Warriors Of The Steppe: Military History Of Central Asia, 500 Bc To 1700 Ad

Front Cover
Da Capo Press, Apr 29, 2009 - History - 288 pages
1 Review
The nomadic peoples of central Asia—Huns, Bulgars, Magyars, Mongols—are still known to us for their legendary fighters Attila, Genghis Khan, and Timur Lenk (Tamerlane), as well as for their feats of calculated brutality. (Timur Lenk would leave piles of severed heads in his conquered cities; another tribe sent nine sacks of ears to their khan.) Less studied is the remarkable effectiveness of their battle techniques: For two thousand years, these horse-archer armies were an unstoppable force to sedentary peoples, be they Romans, Crusaders, Chinese, or medieval. Erik Hildinger introduces the most important of these raiders as well as a host of other tribes and examines in detail their tactics, strategies, and weaponry—a form of highly mobile and defensive warfare that even armies of today can learn from.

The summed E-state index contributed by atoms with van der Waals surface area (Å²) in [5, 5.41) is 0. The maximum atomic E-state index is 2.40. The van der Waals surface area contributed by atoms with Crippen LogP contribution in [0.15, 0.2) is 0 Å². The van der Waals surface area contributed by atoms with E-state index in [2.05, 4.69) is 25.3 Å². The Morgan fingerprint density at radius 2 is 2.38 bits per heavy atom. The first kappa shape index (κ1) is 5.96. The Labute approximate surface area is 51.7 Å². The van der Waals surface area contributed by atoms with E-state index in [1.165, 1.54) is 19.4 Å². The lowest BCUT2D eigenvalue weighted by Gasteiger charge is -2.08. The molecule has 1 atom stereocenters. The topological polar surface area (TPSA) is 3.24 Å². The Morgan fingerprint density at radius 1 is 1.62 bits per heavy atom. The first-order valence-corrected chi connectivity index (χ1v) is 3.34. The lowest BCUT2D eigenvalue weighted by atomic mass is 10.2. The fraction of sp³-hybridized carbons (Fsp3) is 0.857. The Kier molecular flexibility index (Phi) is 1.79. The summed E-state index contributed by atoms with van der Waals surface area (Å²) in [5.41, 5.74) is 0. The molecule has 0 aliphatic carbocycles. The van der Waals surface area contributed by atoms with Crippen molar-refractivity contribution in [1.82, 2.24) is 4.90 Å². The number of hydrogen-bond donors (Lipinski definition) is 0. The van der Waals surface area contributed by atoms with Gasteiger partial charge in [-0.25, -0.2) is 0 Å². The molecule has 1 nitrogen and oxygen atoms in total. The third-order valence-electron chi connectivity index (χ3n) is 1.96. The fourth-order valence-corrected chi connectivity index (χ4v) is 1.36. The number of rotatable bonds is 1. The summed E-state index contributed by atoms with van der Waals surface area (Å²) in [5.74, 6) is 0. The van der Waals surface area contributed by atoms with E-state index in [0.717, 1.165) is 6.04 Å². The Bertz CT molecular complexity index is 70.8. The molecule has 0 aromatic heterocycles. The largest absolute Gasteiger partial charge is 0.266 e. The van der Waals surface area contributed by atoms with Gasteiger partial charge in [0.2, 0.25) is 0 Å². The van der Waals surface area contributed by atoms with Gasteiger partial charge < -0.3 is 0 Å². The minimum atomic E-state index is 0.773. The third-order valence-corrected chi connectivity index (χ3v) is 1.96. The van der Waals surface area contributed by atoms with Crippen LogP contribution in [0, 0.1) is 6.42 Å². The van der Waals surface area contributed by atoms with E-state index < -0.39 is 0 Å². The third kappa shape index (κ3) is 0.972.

What people are saying - Write a review

LibraryThing Review

User Review  - paperloverevolution - LibraryThing

Clear and succinct - a pleasure to read. Read full review

Contents

Nomads
6
Horse and Bow
16
Scythians and Sarmatians
34
The Huns
58
Avars Bulgars and Magyars
76
The Seljuks
92
The Rise of the Mongols
110
The Mongols Reach the West
132
The Mamluks
152
Timur Lenk
170
Crimean Tatars
198
The Manchus
220
Conclusion
238
Select Bibliography
244
Index
250
Copyright

Other editions - View all

Common terms and phrases

About the author (2009)

Erik Hildinger has written on ancient and medieval military history for a number of publications. He was a practicing lawyer for many years and now teaches at the University of Michigan. He lives in Ann Arbor.

Bibliographic information